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Italy Workation FAQs

Italy has long been a destination for travelers across the globe, whether pilgrims, merchants or tourists and what you need to know before your visit can answer many of the pressing questions you have before a Workation.

The image of fashionable locals, famous artwork, and pristine coastline draws visitors with promise of lavish excursions and relaxing getaways. The diverse landscape gives access to skiing the Alps, lounging on the bright sands of the coastline, sipping wine or enjoying olive oil sustained by the Mediterranean climate. 

Most visitors to Italy associate the lush rolling hills of Tuscany and the indigo waters of the Amalfi Coast with the country’s diverse setting but learning more about Italy can give you a better experience and opportunity for self-discovery. It is important to keep destination and time of year in mind when traveling to any country, but you can find more answers to the questions you about Workation before finding the right experience for with our Italy Workation packages.

Italy is very safe to visit. 

Horror stories while traveling have become ubiquitous in the travel industry, almost as common as the stories people share about their love affairs with a charming villa in Tuscany or a hidden gem on the Adriatic Coast. All-encompassing generalizations can leave a negative stamp on the growth of the tourism industry across Italy. The country is a safe destination for travelers from around the world but does have instances of petty theft centered on heavy tourist destinations. 

Crime rates in the United States rank above those in Italy, however, it is important to protect your personal belongings. Keep your valuables hidden or in a safe place on your body while in large crowds to avoid theft. If using a money belt or travel satchel, use one made to hide under a shirt, jacket, or in the inseam of the pants, as opposed to protruding around your waist.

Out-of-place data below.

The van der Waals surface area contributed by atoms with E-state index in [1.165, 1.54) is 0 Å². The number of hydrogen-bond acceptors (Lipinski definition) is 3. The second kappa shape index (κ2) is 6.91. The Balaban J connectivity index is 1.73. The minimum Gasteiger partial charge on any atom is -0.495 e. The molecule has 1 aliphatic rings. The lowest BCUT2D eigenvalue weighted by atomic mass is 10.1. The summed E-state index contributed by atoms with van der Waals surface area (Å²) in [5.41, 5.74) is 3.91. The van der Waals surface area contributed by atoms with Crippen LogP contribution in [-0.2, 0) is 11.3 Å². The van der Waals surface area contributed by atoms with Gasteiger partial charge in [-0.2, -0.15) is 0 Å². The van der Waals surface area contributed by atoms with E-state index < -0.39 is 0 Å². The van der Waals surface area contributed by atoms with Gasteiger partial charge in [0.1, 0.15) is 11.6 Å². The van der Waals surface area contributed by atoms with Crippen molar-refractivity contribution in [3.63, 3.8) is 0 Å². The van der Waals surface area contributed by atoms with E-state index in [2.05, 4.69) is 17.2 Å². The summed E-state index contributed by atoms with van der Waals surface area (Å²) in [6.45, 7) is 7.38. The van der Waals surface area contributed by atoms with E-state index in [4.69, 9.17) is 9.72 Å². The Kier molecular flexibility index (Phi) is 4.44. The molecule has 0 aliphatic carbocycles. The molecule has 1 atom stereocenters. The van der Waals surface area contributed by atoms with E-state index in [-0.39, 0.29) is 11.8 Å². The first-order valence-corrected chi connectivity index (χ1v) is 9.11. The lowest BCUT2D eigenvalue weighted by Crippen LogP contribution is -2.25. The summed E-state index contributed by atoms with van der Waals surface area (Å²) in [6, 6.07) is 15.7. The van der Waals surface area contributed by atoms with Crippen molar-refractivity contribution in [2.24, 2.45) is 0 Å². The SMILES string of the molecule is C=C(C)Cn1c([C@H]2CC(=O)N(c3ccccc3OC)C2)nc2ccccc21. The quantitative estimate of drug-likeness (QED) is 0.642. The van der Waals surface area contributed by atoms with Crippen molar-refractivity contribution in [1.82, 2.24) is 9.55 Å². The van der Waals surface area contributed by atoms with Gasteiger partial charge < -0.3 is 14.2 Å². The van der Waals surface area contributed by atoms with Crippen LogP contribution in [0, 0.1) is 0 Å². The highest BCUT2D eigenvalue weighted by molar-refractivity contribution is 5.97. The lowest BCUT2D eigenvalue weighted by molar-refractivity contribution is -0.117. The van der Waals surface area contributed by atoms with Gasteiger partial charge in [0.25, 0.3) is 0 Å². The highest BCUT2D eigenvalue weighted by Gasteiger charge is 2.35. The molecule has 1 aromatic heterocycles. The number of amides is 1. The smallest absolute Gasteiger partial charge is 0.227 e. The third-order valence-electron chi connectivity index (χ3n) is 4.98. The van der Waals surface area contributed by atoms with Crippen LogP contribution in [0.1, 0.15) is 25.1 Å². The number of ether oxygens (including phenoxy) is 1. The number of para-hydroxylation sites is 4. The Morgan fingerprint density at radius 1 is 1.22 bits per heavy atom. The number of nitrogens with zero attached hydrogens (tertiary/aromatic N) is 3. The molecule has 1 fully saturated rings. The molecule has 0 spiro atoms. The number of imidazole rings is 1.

Pickpockets are notorious in crowded tourist centers like the Colosseum or Piazza di Spagna. Always make sure purses and backpacks are zipped tight before entering a crowd. Hold tight to any loose bags, including backpacks, as persistent thieves may try to cut holes in the bottom of a pack or purse to let the valuables fall out on their own.

If you choose to wear a purse or backpack, or are carrying a bag from a day’s shopping, hold the item to your chest when walking through a popular tourist area.

Visit your doctor to receive any prescription drugs used consistently before departing for your trip. You can attempt to take with you a surplus of your medication as long as you carry the doctor’s perspiration in concurrence with the treatment. Health care is readily available across the country with standards varying by the size of the city and location, with Southern Italy often seen as more disadvantaged.

Explore the ways to travel around Italy and you will find Western-style toilets in accommodations across large cities, small towns, and even in secluded villages. The unique properties of ancient villages hidden in the mountains and structures hundreds of years old can mean the pipes might not be thick enough or new enough to allow for flushing toilet paper. In these instances, a note is often left inside the bathroom, visible to remind you not to flush the paper. A small trash can will also be set beside the toilet as the place to deposit the paper after use.

Drinking the tap water is safe in Italy when traveling on Workation. 

It is not necessary to take food or water precautions when traveling, beyond any precautions you would take at home. Ancient springs continue to feed cities and towns across the country, allowing for crisp, clean, and refreshing water springing from Nasoni, free fountains. These water fountains are tested for purity several times a year and are a great way to cool off during the summer.